Meanwhile, a young Crimson Rosella was brought to us yesterday. He had been found waterlogged, and so the man that had found him kept him in his car to keep him warm (as he was at work at the time). Once we had the bird in a cage we realized he was looking quite drowsy (he was looking half asleep and his head was drooping), and so I put a light on him and a few towels over the cage.

Over an hour later and his condition hadn’t changed. By now all the vets and animal hospitals were closed for the night, so we called Minton Farm. From the manager we were told to put the Rosella into a shoebox so it was dark (we had a light on him but it was bright and we dont currently have any heat pads), and have a 40w globe on the outside about three inches away so the heat would transfer through the box and keep the bird warm.

We found a box that was about the same length as a shoebox but its sides higher (the Rosella would’ve been too big for the shoeboxes we had); I punctured holes in the top and sides for ventilation, lined the inside with paper, carefully placed the bird inside, closed the lid, and then switched the globe in the desk lamp to a 40w and placed that three or four inches from the box. I then realized that a bit too much light was getting into the box so I placed a thin, oldish tea towel over the light’s side and half the top to make it darker.

I checked on the Rosella about every hour. We didn’t have high hopes for him making it through the night. A lot of birds that receive concussions don’t make it, simply because of internal injuries that can’t be seen. Animals are kept in for observation, and the first 24-48 hours are critical to know their condition. Of course, this Rosella had already had a long, stressful day, and would’ve also been in shock.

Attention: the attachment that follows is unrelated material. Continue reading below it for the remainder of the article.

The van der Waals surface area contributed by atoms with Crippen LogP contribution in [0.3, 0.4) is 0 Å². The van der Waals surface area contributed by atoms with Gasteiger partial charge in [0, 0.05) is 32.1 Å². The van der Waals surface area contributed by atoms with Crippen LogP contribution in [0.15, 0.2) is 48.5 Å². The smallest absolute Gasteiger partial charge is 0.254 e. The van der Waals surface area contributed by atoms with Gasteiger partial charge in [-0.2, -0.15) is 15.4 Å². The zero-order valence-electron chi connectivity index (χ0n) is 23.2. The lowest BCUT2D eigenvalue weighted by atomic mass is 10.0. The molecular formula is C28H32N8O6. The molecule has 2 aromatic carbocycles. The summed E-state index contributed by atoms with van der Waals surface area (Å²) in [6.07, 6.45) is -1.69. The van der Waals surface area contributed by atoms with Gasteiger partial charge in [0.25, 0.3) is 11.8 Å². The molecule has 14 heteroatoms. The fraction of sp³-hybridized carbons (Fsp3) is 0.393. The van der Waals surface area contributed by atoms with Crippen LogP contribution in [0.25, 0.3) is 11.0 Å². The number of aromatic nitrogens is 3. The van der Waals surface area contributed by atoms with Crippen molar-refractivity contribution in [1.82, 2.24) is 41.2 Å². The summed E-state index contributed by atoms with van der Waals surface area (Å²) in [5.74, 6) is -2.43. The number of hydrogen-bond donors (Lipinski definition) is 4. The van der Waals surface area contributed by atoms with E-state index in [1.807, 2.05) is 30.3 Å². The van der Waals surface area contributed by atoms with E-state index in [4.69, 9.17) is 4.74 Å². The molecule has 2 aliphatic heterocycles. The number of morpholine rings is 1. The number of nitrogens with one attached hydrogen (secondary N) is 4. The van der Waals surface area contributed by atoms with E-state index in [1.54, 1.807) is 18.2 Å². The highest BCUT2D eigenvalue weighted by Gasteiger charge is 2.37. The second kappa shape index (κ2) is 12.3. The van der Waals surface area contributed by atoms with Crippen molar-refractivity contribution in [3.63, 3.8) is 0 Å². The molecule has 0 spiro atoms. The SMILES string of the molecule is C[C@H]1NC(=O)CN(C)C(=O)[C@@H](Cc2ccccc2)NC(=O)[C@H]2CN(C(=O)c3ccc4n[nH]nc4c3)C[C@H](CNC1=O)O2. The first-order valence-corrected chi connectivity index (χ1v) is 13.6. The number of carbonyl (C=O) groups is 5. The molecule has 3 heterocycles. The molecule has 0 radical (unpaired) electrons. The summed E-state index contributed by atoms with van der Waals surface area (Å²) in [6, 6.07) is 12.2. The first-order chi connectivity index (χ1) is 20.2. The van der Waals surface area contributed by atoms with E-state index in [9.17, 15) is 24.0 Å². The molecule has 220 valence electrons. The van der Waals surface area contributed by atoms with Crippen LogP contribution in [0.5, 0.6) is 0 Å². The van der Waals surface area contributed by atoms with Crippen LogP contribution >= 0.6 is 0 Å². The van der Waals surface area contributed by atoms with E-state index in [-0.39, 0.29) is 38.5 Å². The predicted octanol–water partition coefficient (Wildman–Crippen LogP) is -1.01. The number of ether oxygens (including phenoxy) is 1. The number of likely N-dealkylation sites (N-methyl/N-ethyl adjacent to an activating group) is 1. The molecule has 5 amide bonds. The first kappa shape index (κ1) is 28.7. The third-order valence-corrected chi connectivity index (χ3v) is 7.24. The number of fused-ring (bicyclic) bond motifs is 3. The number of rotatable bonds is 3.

I was quite relieved to check on him in the morning and find he was still alive. He still looks rather drowsy and dozes on and off. This morning I gave him some water off a spoon (he drank it) and then transferred him back into the cage. There he went straight for the seed. I noticed that he was still a bit unsteady on his feet, and he seemed to feel for the seed rather than go straight for it. I have noticed that there is a possibility that there may be some blindness in his left eye (it looks rather dull but he keeps it closed most of the time), but I’m not positive at this time.